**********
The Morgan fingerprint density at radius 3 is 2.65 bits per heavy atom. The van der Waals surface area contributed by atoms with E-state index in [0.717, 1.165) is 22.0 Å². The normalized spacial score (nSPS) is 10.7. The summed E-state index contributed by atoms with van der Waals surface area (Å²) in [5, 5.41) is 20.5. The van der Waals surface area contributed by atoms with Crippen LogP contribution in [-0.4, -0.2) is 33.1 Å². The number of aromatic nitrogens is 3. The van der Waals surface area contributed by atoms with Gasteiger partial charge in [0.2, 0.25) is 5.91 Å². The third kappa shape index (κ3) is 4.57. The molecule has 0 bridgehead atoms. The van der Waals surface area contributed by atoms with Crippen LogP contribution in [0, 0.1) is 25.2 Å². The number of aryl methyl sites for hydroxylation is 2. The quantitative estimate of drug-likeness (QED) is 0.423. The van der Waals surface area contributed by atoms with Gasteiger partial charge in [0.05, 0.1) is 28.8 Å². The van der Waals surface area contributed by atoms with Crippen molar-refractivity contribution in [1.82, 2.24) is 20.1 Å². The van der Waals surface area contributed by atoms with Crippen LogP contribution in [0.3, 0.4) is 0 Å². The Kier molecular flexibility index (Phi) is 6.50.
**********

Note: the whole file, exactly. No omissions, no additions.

The Morgan fingerprint density at radius 3 is 2.65 bits per heavy atom. The van der Waals surface area contributed by atoms with E-state index in [0.717, 1.165) is 22.0 Å². The normalized spacial score (nSPS) is 10.7. The summed E-state index contributed by atoms with van der Waals surface area (Å²) in [5, 5.41) is 20.5. The van der Waals surface area contributed by atoms with Crippen LogP contribution in [-0.4, -0.2) is 33.1 Å². The number of aromatic nitrogens is 3. The van der Waals surface area contributed by atoms with Gasteiger partial charge in [0.2, 0.25) is 5.91 Å². The third kappa shape index (κ3) is 4.57. The molecule has 0 bridgehead atoms. The van der Waals surface area contributed by atoms with Crippen LogP contribution in [0, 0.1) is 25.2 Å². The number of aryl methyl sites for hydroxylation is 2. The quantitative estimate of drug-likeness (QED) is 0.423. The van der Waals surface area contributed by atoms with Gasteiger partial charge in [0.05, 0.1) is 28.8 Å². The van der Waals surface area contributed by atoms with Crippen molar-refractivity contribution in [1.82, 2.24) is 20.1 Å². The van der Waals surface area contributed by atoms with Crippen LogP contribution in [0.3, 0.4) is 0 Å². The Kier molecular flexibility index (Phi) is 6.50.